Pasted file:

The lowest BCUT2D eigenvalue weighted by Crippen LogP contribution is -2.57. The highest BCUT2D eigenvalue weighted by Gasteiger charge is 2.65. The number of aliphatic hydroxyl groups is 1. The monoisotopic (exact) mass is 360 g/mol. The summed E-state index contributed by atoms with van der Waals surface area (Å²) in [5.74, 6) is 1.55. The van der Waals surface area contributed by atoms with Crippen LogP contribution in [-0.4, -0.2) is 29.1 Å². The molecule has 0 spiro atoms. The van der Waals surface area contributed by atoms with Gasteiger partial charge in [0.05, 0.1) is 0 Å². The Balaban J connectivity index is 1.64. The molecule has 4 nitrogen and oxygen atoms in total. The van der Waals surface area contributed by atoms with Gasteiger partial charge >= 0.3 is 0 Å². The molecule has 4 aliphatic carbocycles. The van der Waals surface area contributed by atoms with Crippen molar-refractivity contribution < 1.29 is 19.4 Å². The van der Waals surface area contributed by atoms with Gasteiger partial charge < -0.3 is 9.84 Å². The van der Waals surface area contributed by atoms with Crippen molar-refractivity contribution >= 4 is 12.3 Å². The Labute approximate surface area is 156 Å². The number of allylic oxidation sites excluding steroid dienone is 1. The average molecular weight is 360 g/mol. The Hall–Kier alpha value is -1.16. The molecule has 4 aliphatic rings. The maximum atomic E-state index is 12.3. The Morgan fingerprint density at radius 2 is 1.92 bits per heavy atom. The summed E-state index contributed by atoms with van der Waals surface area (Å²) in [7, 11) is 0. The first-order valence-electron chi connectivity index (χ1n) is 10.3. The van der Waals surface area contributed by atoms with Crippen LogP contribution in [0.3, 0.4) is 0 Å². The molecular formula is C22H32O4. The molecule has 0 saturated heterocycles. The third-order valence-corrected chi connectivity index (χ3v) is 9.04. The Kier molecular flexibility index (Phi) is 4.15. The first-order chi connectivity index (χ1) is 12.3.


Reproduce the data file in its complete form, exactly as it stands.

The lowest BCUT2D eigenvalue weighted by Crippen LogP contribution is -2.57. The highest BCUT2D eigenvalue weighted by Gasteiger charge is 2.65. The number of aliphatic hydroxyl groups is 1. The monoisotopic (exact) mass is 360 g/mol. The summed E-state index contributed by atoms with van der Waals surface area (Å²) in [5.74, 6) is 1.55. The van der Waals surface area contributed by atoms with Crippen LogP contribution in [-0.4, -0.2) is 29.1 Å². The molecule has 0 spiro atoms. The van der Waals surface area contributed by atoms with Gasteiger partial charge in [0.05, 0.1) is 0 Å². The Balaban J connectivity index is 1.64. The molecule has 4 nitrogen and oxygen atoms in total. The van der Waals surface area contributed by atoms with Gasteiger partial charge >= 0.3 is 0 Å². The molecule has 4 aliphatic carbocycles. The van der Waals surface area contributed by atoms with Crippen molar-refractivity contribution < 1.29 is 19.4 Å². The van der Waals surface area contributed by atoms with Gasteiger partial charge < -0.3 is 9.84 Å². The van der Waals surface area contributed by atoms with Crippen molar-refractivity contribution >= 4 is 12.3 Å². The Labute approximate surface area is 156 Å². The number of allylic oxidation sites excluding steroid dienone is 1. The average molecular weight is 360 g/mol. The Hall–Kier alpha value is -1.16. The molecule has 4 aliphatic rings. The maximum atomic E-state index is 12.3. The Morgan fingerprint density at radius 2 is 1.92 bits per heavy atom. The summed E-state index contributed by atoms with van der Waals surface area (Å²) in [7, 11) is 0. The first-order valence-electron chi connectivity index (χ1n) is 10.3. The van der Waals surface area contributed by atoms with Crippen LogP contribution in [0.3, 0.4) is 0 Å². The molecular formula is C22H32O4. The molecule has 0 saturated heterocycles. The third-order valence-corrected chi connectivity index (χ3v) is 9.04. The Kier molecular flexibility index (Phi) is 4.15. The first-order chi connectivity index (χ1) is 12.3.